Nina Bednarsek discussed the findings of her research team during a recent presentation at the annual Alaska Marine Science Symposium.
Due to their extreme sensitivity, these tiny ocean snails serve as a kind of canary in the coal mine, an excellent ocean acidification indicator, with the potential to provide insight into changes in the ecosystem integrity, which is essential to effective fisheries and marine resource management, she noted. Bednarsek and fellow researchers developed baseline information on several species – including species distribution and incidence of shell dissolution and their coupling with ocean acidification parameters –during several trips to the Gulf of Alaska, Bering Sea and Beaufort Sea between 2014 and 2017. The results, she said, demonstrate the biological vulnerability to ocean acidification across different high latitudinal environments.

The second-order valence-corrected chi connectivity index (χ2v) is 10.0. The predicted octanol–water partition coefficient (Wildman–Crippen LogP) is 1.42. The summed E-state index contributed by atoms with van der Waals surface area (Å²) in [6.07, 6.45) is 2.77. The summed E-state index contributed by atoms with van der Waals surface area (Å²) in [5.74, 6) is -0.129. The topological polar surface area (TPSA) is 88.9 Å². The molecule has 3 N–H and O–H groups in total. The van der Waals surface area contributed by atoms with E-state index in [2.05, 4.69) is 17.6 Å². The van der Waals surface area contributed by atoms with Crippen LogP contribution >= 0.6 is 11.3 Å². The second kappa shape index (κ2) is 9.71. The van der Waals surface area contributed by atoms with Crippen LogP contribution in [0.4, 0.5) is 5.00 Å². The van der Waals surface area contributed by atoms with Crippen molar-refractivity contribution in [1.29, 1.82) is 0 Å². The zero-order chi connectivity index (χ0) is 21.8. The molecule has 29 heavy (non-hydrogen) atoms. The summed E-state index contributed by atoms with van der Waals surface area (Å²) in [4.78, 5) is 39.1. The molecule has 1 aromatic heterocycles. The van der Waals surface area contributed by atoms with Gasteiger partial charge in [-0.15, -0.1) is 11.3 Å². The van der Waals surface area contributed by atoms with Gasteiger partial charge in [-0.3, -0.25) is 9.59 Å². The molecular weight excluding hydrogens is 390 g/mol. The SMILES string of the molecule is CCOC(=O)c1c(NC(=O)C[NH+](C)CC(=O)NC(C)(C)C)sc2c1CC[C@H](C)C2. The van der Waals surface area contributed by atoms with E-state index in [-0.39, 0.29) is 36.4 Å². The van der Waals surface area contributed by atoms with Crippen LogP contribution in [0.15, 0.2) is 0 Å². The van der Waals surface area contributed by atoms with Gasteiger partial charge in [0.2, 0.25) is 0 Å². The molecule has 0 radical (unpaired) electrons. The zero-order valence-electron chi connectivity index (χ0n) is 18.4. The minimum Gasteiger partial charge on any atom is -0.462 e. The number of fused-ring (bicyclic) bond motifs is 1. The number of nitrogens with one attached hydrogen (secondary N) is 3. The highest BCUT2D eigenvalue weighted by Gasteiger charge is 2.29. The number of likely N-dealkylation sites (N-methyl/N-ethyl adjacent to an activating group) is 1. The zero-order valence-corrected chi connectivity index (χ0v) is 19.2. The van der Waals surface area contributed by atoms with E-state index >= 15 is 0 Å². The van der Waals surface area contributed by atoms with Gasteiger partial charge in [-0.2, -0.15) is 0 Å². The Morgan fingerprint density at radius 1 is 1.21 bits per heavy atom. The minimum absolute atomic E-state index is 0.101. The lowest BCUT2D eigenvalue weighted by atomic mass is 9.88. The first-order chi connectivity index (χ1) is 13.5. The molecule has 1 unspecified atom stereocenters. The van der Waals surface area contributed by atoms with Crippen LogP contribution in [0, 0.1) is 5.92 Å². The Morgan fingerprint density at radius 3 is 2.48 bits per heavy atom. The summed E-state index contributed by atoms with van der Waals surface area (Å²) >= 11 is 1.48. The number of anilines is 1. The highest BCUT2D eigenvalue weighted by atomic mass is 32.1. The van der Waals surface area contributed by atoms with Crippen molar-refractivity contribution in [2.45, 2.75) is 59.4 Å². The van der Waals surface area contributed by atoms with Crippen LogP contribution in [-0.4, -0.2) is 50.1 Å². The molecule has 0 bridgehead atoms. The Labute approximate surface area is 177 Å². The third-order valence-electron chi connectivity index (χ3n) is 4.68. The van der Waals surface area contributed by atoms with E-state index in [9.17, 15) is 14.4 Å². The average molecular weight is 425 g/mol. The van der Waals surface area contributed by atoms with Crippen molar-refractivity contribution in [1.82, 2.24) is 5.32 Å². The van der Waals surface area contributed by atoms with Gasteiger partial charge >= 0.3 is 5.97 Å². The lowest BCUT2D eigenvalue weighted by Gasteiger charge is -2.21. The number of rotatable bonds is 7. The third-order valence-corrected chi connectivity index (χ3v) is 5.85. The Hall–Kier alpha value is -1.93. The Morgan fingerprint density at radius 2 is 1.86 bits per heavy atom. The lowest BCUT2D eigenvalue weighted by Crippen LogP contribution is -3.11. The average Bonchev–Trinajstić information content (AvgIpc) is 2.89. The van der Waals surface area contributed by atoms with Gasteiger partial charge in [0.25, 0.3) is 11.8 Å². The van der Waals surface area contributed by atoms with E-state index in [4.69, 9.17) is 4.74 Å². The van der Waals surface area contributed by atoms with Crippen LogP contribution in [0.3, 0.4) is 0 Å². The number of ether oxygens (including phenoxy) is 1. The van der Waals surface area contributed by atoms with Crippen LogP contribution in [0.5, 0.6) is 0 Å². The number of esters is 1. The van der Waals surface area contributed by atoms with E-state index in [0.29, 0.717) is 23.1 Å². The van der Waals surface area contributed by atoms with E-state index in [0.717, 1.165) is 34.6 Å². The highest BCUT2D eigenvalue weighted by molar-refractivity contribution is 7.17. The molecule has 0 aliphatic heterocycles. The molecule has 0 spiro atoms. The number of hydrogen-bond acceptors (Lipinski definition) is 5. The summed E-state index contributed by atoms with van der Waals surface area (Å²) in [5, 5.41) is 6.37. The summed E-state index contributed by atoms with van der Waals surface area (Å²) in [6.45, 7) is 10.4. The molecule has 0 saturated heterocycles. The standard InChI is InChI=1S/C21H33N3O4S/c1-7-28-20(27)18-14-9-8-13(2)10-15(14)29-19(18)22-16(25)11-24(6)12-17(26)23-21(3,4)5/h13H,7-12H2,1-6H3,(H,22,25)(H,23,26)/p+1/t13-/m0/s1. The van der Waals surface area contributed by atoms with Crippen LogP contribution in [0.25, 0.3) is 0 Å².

Bednarsek said the Beaufort Sea pteropods were the most affected, followed by those found in the western part of the Gulf of Alaska, while at least seasonally the Bering Sea pteropods have not yet shown signs of vulnerability.
Bednarsek said that ultimately the study would contribute to robust baseline data sets that will help to recognize potential refuges and habitats of concern, to identify priorities for future monitoring, and provide information to better manage ecosystems in the larger subarctic and Arctic ecosystems.